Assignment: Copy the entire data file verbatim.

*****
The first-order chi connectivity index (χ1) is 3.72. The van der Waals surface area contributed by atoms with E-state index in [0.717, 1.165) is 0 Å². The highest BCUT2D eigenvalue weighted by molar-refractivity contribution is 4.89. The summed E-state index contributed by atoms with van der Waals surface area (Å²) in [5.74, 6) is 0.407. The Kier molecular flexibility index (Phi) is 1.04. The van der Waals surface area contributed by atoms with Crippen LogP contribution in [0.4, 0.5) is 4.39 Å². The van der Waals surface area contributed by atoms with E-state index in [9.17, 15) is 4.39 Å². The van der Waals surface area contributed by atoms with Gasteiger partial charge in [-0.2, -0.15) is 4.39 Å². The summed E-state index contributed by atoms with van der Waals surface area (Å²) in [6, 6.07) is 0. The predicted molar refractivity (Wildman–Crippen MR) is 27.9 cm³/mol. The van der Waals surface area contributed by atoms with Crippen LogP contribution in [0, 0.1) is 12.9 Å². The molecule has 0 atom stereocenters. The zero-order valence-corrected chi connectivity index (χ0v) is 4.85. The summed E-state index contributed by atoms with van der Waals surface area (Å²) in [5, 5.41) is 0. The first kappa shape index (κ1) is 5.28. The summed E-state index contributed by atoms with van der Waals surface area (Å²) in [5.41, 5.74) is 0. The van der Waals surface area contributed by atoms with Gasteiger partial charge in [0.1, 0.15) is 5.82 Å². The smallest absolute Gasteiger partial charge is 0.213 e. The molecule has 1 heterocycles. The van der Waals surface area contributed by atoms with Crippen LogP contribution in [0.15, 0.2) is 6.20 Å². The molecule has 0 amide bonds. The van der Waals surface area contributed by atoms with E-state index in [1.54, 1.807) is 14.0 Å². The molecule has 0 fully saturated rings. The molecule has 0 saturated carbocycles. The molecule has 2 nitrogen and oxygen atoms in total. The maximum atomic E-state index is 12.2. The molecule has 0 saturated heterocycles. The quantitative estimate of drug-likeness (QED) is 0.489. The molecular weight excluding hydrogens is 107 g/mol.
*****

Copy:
The first-order chi connectivity index (χ1) is 3.72. The van der Waals surface area contributed by atoms with E-state index in [0.717, 1.165) is 0 Å². The highest BCUT2D eigenvalue weighted by molar-refractivity contribution is 4.89. The summed E-state index contributed by atoms with van der Waals surface area (Å²) in [5.74, 6) is 0.407. The Kier molecular flexibility index (Phi) is 1.04. The van der Waals surface area contributed by atoms with Crippen LogP contribution in [0.4, 0.5) is 4.39 Å². The van der Waals surface area contributed by atoms with E-state index in [9.17, 15) is 4.39 Å². The van der Waals surface area contributed by atoms with Gasteiger partial charge in [-0.2, -0.15) is 4.39 Å². The summed E-state index contributed by atoms with van der Waals surface area (Å²) in [6, 6.07) is 0. The predicted molar refractivity (Wildman–Crippen MR) is 27.9 cm³/mol. The van der Waals surface area contributed by atoms with Crippen LogP contribution in [0, 0.1) is 12.9 Å². The molecule has 0 atom stereocenters. The zero-order valence-corrected chi connectivity index (χ0v) is 4.85. The summed E-state index contributed by atoms with van der Waals surface area (Å²) in [5, 5.41) is 0. The first kappa shape index (κ1) is 5.28. The summed E-state index contributed by atoms with van der Waals surface area (Å²) in [5.41, 5.74) is 0. The van der Waals surface area contributed by atoms with Gasteiger partial charge in [0.1, 0.15) is 5.82 Å². The smallest absolute Gasteiger partial charge is 0.213 e. The molecule has 1 heterocycles. The van der Waals surface area contributed by atoms with Crippen LogP contribution in [0.15, 0.2) is 6.20 Å². The molecule has 0 amide bonds. The van der Waals surface area contributed by atoms with E-state index in [1.54, 1.807) is 14.0 Å². The molecule has 0 fully saturated rings. The molecule has 0 saturated carbocycles. The molecule has 2 nitrogen and oxygen atoms in total. The maximum atomic E-state index is 12.2. The molecule has 0 saturated heterocycles. The quantitative estimate of drug-likeness (QED) is 0.489. The molecular weight excluding hydrogens is 107 g/mol.